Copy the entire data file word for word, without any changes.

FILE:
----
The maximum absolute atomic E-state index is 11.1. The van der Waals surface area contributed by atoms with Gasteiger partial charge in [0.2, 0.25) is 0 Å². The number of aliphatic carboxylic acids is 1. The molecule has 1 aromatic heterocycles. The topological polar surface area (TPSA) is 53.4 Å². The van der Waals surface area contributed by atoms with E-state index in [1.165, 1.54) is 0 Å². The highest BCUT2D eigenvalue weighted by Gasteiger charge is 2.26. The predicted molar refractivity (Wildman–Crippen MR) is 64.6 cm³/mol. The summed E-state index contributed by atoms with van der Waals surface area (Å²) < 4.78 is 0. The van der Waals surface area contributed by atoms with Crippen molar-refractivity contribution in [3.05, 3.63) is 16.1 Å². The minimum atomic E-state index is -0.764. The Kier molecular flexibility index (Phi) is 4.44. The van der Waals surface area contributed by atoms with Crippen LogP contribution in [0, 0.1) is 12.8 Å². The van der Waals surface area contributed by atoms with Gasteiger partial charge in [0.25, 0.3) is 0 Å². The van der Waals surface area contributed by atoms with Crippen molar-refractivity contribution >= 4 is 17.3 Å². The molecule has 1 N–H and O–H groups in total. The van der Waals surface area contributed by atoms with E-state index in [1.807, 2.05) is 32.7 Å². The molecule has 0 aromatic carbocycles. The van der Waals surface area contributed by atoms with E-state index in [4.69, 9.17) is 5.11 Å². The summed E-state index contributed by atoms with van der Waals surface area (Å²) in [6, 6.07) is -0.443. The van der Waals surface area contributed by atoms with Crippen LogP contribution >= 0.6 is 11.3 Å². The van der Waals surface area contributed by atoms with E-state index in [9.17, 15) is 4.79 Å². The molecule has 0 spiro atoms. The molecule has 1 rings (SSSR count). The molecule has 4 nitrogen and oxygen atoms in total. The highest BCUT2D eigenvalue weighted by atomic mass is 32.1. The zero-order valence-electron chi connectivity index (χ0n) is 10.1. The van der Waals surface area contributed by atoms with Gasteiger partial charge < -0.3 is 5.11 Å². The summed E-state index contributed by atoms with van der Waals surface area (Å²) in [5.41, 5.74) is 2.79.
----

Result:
The maximum absolute atomic E-state index is 11.1. The van der Waals surface area contributed by atoms with Gasteiger partial charge in [0.2, 0.25) is 0 Å². The number of aliphatic carboxylic acids is 1. The molecule has 1 aromatic heterocycles. The topological polar surface area (TPSA) is 53.4 Å². The van der Waals surface area contributed by atoms with E-state index in [1.165, 1.54) is 0 Å². The highest BCUT2D eigenvalue weighted by Gasteiger charge is 2.26. The predicted molar refractivity (Wildman–Crippen MR) is 64.6 cm³/mol. The summed E-state index contributed by atoms with van der Waals surface area (Å²) < 4.78 is 0. The van der Waals surface area contributed by atoms with Crippen molar-refractivity contribution in [3.05, 3.63) is 16.1 Å². The minimum atomic E-state index is -0.764. The Kier molecular flexibility index (Phi) is 4.44. The van der Waals surface area contributed by atoms with Crippen LogP contribution in [0, 0.1) is 12.8 Å². The van der Waals surface area contributed by atoms with Gasteiger partial charge in [0.25, 0.3) is 0 Å². The van der Waals surface area contributed by atoms with Crippen molar-refractivity contribution >= 4 is 17.3 Å². The molecule has 1 N–H and O–H groups in total. The van der Waals surface area contributed by atoms with E-state index in [1.807, 2.05) is 32.7 Å². The molecule has 0 aromatic carbocycles. The van der Waals surface area contributed by atoms with E-state index in [4.69, 9.17) is 5.11 Å². The summed E-state index contributed by atoms with van der Waals surface area (Å²) in [6, 6.07) is -0.443. The van der Waals surface area contributed by atoms with Crippen LogP contribution >= 0.6 is 11.3 Å². The van der Waals surface area contributed by atoms with E-state index in [9.17, 15) is 4.79 Å². The molecule has 0 spiro atoms. The molecule has 1 rings (SSSR count). The molecule has 4 nitrogen and oxygen atoms in total. The highest BCUT2D eigenvalue weighted by atomic mass is 32.1. The zero-order valence-electron chi connectivity index (χ0n) is 10.1. The van der Waals surface area contributed by atoms with Gasteiger partial charge < -0.3 is 5.11 Å². The summed E-state index contributed by atoms with van der Waals surface area (Å²) in [5.41, 5.74) is 2.79.